When things couldn’t seem to get worse, and appraisers are walking around with big ole targets on our backs, along came AMC’s to skim the fees that appraisers rightly earned thereby driving a stake in the heart of the appraisal business.

    So there you have it, the short history of property appraising from then to now by someone who lived through it all, good and bad.

    FHA seems to be going back to the old days where inspections are concerned. Now, If the AMC’s were banned, the Real Estate Appraisal business may survive.

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    I thought the same thing reading the new regs…bring some laundry and dinner to the inspection and run the washer, dryer and oven through its paces? Wash the dirty dishes in the dishwasher to make sure all the cycles work? How about a disclaimer like with the outlets that a sampling of the appliances features were operated and worked as of the time of the inspection?

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    Many years ago, a standard form for FHA was a statement of, Get a home inspection as the appraiser/appraisal is not a home inspection., and so on. My biggest problem would be with appliances which I feel are most of the time personal property. I can do them, but the fees are going up, $$.

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    The obvious solution to the new FHA requirements is to hire a home inspector to do the “observations” and testing that appraisers are not competent to complete. The vast majority of appraisers are not competent in completing the new FHA requirements with regard to the non- value related changes. To claim to be competent in these areas would be a USPAP violation. Employ the services of a competent home appraiser and disclose in the report that significant assistance was provided in the FHA physical inspection. Raise your fees for the FHA inspection to cover the cost of the inspector plus an entrprenurial profit and possibly a risk factor. Unfortunately ther will be a certain percentage of appraisers out there who will claim competency and continue to do FHA assignments for a nominal fee. And lenders / HUD won’t really care because the cheap and fast crowd will get what they want – Again!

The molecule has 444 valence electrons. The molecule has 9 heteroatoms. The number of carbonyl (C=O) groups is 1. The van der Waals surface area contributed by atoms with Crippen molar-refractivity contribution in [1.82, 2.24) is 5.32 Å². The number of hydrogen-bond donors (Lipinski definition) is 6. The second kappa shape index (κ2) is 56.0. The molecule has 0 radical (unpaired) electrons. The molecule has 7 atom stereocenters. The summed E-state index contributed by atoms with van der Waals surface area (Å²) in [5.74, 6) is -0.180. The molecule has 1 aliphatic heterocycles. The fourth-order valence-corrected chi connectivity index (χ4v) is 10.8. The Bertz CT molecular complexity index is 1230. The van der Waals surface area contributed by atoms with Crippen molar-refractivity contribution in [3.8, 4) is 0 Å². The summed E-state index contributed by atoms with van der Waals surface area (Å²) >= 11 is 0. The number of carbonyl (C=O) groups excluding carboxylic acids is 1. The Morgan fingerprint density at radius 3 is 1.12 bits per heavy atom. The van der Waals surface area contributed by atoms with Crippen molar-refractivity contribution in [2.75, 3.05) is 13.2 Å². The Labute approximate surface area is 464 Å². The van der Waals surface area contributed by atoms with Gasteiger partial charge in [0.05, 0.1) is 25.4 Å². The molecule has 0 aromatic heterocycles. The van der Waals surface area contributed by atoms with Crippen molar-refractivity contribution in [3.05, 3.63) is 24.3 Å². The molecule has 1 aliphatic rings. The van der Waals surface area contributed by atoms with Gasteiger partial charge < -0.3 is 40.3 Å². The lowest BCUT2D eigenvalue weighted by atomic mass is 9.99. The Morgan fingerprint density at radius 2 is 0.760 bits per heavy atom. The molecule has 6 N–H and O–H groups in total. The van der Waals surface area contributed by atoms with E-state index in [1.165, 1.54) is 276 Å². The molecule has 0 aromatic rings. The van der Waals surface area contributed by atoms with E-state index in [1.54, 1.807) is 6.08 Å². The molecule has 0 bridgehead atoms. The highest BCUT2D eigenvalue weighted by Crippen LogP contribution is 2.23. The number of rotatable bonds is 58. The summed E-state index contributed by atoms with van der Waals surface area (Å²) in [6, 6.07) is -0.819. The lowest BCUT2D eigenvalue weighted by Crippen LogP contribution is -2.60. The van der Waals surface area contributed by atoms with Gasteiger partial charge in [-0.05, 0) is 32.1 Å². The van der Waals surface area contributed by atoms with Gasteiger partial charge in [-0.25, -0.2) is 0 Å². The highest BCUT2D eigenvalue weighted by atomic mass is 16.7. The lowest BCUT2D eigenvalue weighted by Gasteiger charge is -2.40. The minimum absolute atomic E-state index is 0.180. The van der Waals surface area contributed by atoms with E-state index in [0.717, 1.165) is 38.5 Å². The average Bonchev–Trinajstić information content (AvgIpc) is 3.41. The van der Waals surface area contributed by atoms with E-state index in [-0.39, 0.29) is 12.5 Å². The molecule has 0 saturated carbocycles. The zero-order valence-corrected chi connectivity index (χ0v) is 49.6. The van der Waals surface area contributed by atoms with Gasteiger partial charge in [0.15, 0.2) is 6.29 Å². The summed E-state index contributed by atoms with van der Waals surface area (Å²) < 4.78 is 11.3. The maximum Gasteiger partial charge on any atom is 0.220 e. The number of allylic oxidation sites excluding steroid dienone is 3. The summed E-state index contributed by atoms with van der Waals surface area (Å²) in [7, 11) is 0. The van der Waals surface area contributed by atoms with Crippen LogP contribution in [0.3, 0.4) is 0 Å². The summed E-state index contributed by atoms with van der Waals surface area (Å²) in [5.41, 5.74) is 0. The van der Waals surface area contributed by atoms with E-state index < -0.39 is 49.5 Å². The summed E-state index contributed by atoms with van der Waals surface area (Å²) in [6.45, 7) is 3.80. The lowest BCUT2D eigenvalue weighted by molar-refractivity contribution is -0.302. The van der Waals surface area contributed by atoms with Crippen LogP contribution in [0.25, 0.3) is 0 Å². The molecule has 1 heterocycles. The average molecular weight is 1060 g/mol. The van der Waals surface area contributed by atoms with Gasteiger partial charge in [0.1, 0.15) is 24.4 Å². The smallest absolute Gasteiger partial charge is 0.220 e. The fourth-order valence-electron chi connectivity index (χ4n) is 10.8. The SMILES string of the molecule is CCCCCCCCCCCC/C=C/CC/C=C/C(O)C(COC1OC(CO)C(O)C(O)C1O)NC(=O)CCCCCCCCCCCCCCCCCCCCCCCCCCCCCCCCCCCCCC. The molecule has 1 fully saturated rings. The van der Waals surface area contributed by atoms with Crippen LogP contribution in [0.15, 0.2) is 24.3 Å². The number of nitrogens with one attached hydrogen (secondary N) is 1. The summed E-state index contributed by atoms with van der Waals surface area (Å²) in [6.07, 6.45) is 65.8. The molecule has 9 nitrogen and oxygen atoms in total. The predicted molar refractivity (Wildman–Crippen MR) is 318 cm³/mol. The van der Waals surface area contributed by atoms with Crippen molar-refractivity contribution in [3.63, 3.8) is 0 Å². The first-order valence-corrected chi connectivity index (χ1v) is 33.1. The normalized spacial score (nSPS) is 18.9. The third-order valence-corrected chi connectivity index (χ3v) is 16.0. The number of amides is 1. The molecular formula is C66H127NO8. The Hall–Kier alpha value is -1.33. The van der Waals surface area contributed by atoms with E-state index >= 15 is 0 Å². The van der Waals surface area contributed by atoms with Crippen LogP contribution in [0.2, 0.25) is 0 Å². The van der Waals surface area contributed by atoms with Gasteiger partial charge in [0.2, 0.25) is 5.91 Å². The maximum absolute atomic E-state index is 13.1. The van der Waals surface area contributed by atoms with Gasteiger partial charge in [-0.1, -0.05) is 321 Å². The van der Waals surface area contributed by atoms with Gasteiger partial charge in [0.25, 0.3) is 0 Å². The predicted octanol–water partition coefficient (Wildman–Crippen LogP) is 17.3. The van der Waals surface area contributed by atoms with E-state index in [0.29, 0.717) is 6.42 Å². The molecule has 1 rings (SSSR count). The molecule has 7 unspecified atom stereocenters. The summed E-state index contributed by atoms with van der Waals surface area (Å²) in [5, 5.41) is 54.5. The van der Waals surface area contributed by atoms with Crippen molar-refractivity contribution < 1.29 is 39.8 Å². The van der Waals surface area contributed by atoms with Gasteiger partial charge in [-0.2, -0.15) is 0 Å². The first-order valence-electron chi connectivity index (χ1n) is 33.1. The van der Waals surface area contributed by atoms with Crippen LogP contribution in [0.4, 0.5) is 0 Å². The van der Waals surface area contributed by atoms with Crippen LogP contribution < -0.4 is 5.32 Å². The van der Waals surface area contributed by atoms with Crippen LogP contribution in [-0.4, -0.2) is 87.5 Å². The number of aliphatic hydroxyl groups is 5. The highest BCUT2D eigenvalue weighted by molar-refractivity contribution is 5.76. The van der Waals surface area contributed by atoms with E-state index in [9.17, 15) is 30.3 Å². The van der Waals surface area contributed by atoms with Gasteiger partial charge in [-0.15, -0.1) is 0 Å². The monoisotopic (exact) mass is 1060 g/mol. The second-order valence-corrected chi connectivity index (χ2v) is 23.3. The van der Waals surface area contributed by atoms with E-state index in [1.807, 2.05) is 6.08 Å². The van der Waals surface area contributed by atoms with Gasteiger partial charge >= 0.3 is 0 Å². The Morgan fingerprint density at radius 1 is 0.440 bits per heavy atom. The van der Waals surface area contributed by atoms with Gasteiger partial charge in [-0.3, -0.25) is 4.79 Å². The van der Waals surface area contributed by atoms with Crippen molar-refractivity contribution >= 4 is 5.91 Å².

A home buyer will not seriously hire an appraiser to do their home inspection. Why on earth would HUD?

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    Has anyone been able to get a fee increase on FHA appraisals? Here in Georgia, the AMC’s have just laughed at the question of a higher fee. Please respond, so I know what is happening in other areas. Thanks.

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    Cynthia Holstine

    Can I find an answer? I got approved for FHA the appraiser says he is not sure they will approve the house because it is on a concrete slab with absolutely no crawl space. He went home to investigate. I love this house. Does anyone have experience with this?